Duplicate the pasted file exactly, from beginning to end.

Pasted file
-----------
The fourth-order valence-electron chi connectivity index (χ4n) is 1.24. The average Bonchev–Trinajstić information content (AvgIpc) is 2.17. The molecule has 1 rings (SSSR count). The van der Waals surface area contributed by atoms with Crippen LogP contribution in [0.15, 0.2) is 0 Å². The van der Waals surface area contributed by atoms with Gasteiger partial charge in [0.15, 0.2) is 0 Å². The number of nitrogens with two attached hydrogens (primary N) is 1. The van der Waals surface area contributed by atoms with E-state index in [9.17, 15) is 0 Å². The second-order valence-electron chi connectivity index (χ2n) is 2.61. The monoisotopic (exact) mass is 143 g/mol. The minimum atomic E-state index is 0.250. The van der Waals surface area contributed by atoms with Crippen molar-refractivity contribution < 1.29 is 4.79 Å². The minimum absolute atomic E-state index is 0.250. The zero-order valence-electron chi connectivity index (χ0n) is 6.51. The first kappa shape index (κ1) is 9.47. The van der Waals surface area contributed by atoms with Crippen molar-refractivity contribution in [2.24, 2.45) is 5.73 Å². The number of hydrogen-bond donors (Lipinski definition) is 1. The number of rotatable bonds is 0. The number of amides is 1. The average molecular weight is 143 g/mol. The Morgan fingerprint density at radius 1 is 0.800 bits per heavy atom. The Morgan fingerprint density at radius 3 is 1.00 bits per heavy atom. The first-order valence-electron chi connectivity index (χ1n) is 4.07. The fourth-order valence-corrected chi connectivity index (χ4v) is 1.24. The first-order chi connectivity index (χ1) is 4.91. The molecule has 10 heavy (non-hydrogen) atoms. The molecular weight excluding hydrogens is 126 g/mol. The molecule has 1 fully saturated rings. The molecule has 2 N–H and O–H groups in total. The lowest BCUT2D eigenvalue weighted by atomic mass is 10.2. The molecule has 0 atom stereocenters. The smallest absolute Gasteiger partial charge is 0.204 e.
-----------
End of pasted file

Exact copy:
The fourth-order valence-electron chi connectivity index (χ4n) is 1.24. The average Bonchev–Trinajstić information content (AvgIpc) is 2.17. The molecule has 1 rings (SSSR count). The van der Waals surface area contributed by atoms with Crippen LogP contribution in [0.15, 0.2) is 0 Å². The van der Waals surface area contributed by atoms with Gasteiger partial charge in [0.15, 0.2) is 0 Å². The number of nitrogens with two attached hydrogens (primary N) is 1. The van der Waals surface area contributed by atoms with E-state index in [9.17, 15) is 0 Å². The second-order valence-electron chi connectivity index (χ2n) is 2.61. The monoisotopic (exact) mass is 143 g/mol. The minimum atomic E-state index is 0.250. The van der Waals surface area contributed by atoms with Crippen molar-refractivity contribution < 1.29 is 4.79 Å². The minimum absolute atomic E-state index is 0.250. The zero-order valence-electron chi connectivity index (χ0n) is 6.51. The first kappa shape index (κ1) is 9.47. The van der Waals surface area contributed by atoms with Crippen molar-refractivity contribution in [2.24, 2.45) is 5.73 Å². The number of hydrogen-bond donors (Lipinski definition) is 1. The number of rotatable bonds is 0. The number of amides is 1. The average molecular weight is 143 g/mol. The Morgan fingerprint density at radius 1 is 0.800 bits per heavy atom. The Morgan fingerprint density at radius 3 is 1.00 bits per heavy atom. The first-order valence-electron chi connectivity index (χ1n) is 4.07. The fourth-order valence-corrected chi connectivity index (χ4v) is 1.24. The first-order chi connectivity index (χ1) is 4.91. The molecule has 10 heavy (non-hydrogen) atoms. The molecular weight excluding hydrogens is 126 g/mol. The molecule has 1 fully saturated rings. The molecule has 2 N–H and O–H groups in total. The lowest BCUT2D eigenvalue weighted by atomic mass is 10.2. The molecule has 0 atom stereocenters. The smallest absolute Gasteiger partial charge is 0.204 e.